Economics professor Chris D. Gingrich (pictured) collaborated with an undergraduate student, Emily J. King, to research and write an article published in The Journal of Cooperatives on the merits of the fair trade system in supporting disadvantaged coffee farmers. (Photo by Lindsey Kolb)

Is Fair Trade the best answer for struggling coffee farmers around the world?

Fair trade may not be the panacea for coffee farmers that its proponents want it to be, according to Chris D. Gingrich, PhD, economics professor at Eastern Mennonite University, and his former student, Emily J. King.

Based on research they conducted from September 2010 to April 2011, Gingrich and King found that that the fair trade system for marketing coffee – under which farmers receive a minimum price for their product regardless of the market price – provides limited benefits to a tiny minority of farmers worldwide, despite the premium that consumers pay for that coffee.

“Consumers spend between $2 and $10 extra on fair trade for every dollar that reaches participating farmers,” wrote the authors in their abstract of “Does Fair Trade Fulfill the Claims of its Proponents? Measuring the Global Impact of Fair Trade on Participating Coffee Farmers,” published in the 2012 issue of The Journal of Cooperatives.

“By comparison, projects that aim to improve coffee farmers’ production, processing, and marketing skills show the potential to provide benefits at a lower cost and also reach a broader clientele.”

Fair trade best when coffee prices low

Gingrich and King say when coffee prices are low, fair trade does benefit participating farmers, offering each producer as much as $100 per year on the average. But when market prices for coffee are relatively high, the annual benefits from fair trade fall to an average of $35 per participating farmer.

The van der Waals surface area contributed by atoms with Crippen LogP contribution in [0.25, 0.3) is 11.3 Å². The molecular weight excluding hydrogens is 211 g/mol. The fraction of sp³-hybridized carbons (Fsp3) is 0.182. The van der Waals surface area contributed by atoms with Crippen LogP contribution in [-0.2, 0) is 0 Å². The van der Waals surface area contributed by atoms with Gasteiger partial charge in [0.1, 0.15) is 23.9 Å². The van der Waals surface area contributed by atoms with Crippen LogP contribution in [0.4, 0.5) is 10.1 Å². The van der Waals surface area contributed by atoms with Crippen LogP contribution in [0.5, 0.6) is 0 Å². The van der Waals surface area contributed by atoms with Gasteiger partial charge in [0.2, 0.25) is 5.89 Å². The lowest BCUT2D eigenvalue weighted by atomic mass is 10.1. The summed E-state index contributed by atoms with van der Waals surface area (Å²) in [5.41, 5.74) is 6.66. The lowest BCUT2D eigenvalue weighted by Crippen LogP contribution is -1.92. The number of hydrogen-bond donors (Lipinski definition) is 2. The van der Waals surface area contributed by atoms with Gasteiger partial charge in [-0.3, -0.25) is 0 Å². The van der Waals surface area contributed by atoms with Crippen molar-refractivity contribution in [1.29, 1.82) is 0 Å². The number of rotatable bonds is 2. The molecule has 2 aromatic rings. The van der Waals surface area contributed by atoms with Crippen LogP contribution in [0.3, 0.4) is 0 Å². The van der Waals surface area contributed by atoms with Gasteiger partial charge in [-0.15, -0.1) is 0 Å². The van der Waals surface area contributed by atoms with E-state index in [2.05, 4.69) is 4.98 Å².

“Those in the fair trade system are doing fairly well,” Gingrich said in an interview with an EMU reporter.  “But, in order to join a fair trade cooperative, farmers usually have to be land owners, which means that fair trade cooperatives are out of reach for the most economically disadvantaged and marginalized farmers in developing countries.”

Fewer than 2 percent of the world’s coffee farmers sell any of their coffee under fair trade terms. Despite the small number of fair trade producers, the quantity of fair trade coffee on the market exceeds demand, noted Gingrich and King in their article.

For the foregoing reasons, the authors question whether “fair trade provides an attractive new paradigm for the global coffee market.”

Proponents of fair trade argue that the true benefits of fair trade “extend beyond higher prices for coffee farmers,” benefits that Gingrich and King acknowledge. “Fair trade farmers receive access to credit and technical information,” they say, as well as social benefits, such as increased women’s leadership and community development programs provided through the cooperatives.

Development projects may reach more producers

Nevertheless, in their article they tentatively concluded that “fair trade may not be the most cost-effective method of benefiting coffee producers.” They suggested that general development projects, such as quality improvements focused on productivity, may be able to reach more of the most disadvantaged producers, including those who do not own the land they farm or who are not cooperative members for other reasons.

“Part of writing the article was a call for more research,” said King in an interview. “As fair trade continues to grow, you gain more insight into how the movement can reach its full potential.”

King, a 2012 graduate of EMU, now works in Illinois at a store affiliated with Ten Thousand Villages, a nationwide retailer of fair trade products. In the absence of clarity on better ways to increase financial benefits for coffee producers, King says she remains a staunch supporter of the fair trade system.

As an undergraduate, King was mentored by Gingrich in the independent study project that led to the article published in The Journal of Cooperatives. In addition to doing first-hand research, she got college credit for her work. “I had always been interested in fair trade,” she said. “In researching it, I brought together my major in peacebuilding and development with my minor in economics.” 

“Does Fair Trade Fulfill the Claims of its Proponents? Measuring the Global Impact of Fair Trade on Participating Coffee Farmers” is accessible at